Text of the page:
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Concerning false perceptions of grace


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#1 Christina M.

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Posted 08 May 2011 - 11:27 PM

I am wondering if anyone can share any stories or quotes from the Fathers concerning false perceptions of the grace of God, for example when someone feels that they have grace but in reality they are only experiencing natural psychosomatic feelings / sensations.

From what I understand, it takes a lot of experience and discernment for someone to be able to distinguish between the grace of God and natural psychosomatic feelings, but I am wondering if there are any quotes, stories, forum threads, or books on the subject.

I am also interested in teachings about why we should never trust our own feelings / sensations.

Thanks for the replies! I am very interested in this subject.

Christ is risen!
Christina

#2 Herman Blaydoe

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Posted 08 May 2011 - 11:48 PM

If you see your brother being lifted skyward, as if borne by angels, grab his ankle and pull him down, those angels might be demons in disguise! (from the Sayings of the Desert Fathers)

#3 Andra K.

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Posted 09 May 2011 - 01:06 AM

Christina, could you elaborate on your question as I am not sure I am understanding what you mean LOL and it is just due to my not understanding and/or ignorance.

What does 'the grace of God' look like and how would somebody know they are experiencing this versus a psychosomatic episode?

Edited by Andra K., 09 May 2011 - 01:07 AM.
spelling error


#4 Christina M.

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Posted 09 May 2011 - 01:26 AM

Okay, I'll try to elaborate, although by nature the topic is a little abstract.

When the grace of God (gifts of the Holy Spirit) visits a person, that person can feel a lot of positive changes happening in both the body and the soul. The "feelings" or "perceptions" that the person experiences can be different every time, but usually there are some general similarities between experiences. The most common feelings that someone experiences when visited by the grace of God are (I think): love, joy, and peace. Many times the person might feel like they are temporarily in paradise, even though they are still on earth. When the grace of God leaves someone, the person feels a great loss and only thinks "When can I be with You again?" (Anyone please feel free to correct my above synapse, but it was not intended to be a "complete" definition.)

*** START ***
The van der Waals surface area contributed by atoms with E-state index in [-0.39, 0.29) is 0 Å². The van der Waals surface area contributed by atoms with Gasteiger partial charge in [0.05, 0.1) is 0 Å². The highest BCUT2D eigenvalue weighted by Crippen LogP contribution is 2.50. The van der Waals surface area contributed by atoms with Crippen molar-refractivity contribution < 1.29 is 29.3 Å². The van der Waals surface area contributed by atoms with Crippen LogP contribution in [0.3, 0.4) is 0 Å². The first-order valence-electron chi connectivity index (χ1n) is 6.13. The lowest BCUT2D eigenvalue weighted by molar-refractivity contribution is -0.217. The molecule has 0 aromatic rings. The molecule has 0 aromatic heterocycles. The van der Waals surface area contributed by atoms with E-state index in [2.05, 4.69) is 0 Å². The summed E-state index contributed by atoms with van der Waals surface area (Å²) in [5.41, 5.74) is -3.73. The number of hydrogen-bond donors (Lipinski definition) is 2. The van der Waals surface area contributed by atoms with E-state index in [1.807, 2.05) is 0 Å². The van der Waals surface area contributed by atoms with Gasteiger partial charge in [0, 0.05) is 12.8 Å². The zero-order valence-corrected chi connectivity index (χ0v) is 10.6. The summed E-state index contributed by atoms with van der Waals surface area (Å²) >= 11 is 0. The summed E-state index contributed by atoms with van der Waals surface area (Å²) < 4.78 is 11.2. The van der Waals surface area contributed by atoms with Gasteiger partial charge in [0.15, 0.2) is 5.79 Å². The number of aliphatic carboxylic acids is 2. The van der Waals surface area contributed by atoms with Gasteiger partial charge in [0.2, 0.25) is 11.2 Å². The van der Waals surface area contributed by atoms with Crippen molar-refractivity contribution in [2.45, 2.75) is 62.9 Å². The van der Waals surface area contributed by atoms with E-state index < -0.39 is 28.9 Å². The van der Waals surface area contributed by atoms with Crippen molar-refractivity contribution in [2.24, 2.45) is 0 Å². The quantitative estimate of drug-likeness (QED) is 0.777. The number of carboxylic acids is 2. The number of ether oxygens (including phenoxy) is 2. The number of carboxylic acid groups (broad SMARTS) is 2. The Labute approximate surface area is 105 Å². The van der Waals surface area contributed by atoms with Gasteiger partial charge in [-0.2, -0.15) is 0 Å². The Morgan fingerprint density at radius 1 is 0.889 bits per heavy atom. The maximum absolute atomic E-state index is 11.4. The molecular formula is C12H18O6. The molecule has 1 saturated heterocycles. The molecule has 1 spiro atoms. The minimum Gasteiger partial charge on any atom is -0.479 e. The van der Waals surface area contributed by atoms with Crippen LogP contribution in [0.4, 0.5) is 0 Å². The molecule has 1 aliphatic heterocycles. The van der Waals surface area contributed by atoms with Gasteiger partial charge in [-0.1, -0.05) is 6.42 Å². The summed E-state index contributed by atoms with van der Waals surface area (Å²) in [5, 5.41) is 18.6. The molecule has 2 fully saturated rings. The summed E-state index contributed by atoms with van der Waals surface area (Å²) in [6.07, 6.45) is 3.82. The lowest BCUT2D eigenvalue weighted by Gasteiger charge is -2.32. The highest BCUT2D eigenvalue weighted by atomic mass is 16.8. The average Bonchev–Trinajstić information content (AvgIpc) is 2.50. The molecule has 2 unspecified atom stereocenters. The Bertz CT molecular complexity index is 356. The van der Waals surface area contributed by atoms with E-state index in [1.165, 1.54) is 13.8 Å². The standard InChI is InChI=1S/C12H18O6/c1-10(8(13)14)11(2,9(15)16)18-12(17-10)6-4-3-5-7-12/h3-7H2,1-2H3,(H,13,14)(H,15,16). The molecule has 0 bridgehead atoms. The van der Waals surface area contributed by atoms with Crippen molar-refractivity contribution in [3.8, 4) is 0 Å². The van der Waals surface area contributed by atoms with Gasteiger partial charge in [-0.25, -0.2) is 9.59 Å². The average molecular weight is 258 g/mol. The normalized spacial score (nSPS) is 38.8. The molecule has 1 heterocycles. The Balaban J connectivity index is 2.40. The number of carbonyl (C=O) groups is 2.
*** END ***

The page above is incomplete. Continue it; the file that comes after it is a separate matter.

On the other hand, there are many different kinds of feelings, emotions, or sensations that can seem to someone like the grace of God, even though these are completely natural psychosomatic functions. Whereas the grace of God is supernatural, these psychosomatic sensations are purely natural. The dangerous thing (and this is why I am interested in this topic) is that sometimes we are deceived into thinking that we have the grace of God, but in reality we are just experiencing natural biochemical / psychological changes.

Only spiritual experience and obedience to our spiritual father can help us gain the discernment to be able to distinguish between a true experience of God and a psychosomatic feeling. I am interested in teachings from the Fathers on this subject.

#5 Andra K.

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Posted 09 May 2011 - 01:38 AM

Thank you for explaining this to me :)

#6 Paul Cowan

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Posted 09 May 2011 - 02:25 AM

I don't have an online library to cut and paste and really don't want to retype alot, but St. Seraphim and Motovilov comes to mind.

St. Paisios in his book also related to some "supernatural" events in his life.

I read years ago about hermits who would walk out of their mountain side caves and plunge to their deaths thinking they could walk on air.

So yes, there are both senarios here.

#7 Christina M.

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Posted 09 May 2011 - 02:33 AM

I read years ago about hermits who would walk out of their mountain side caves and plunge to their deaths thinking they could walk on air.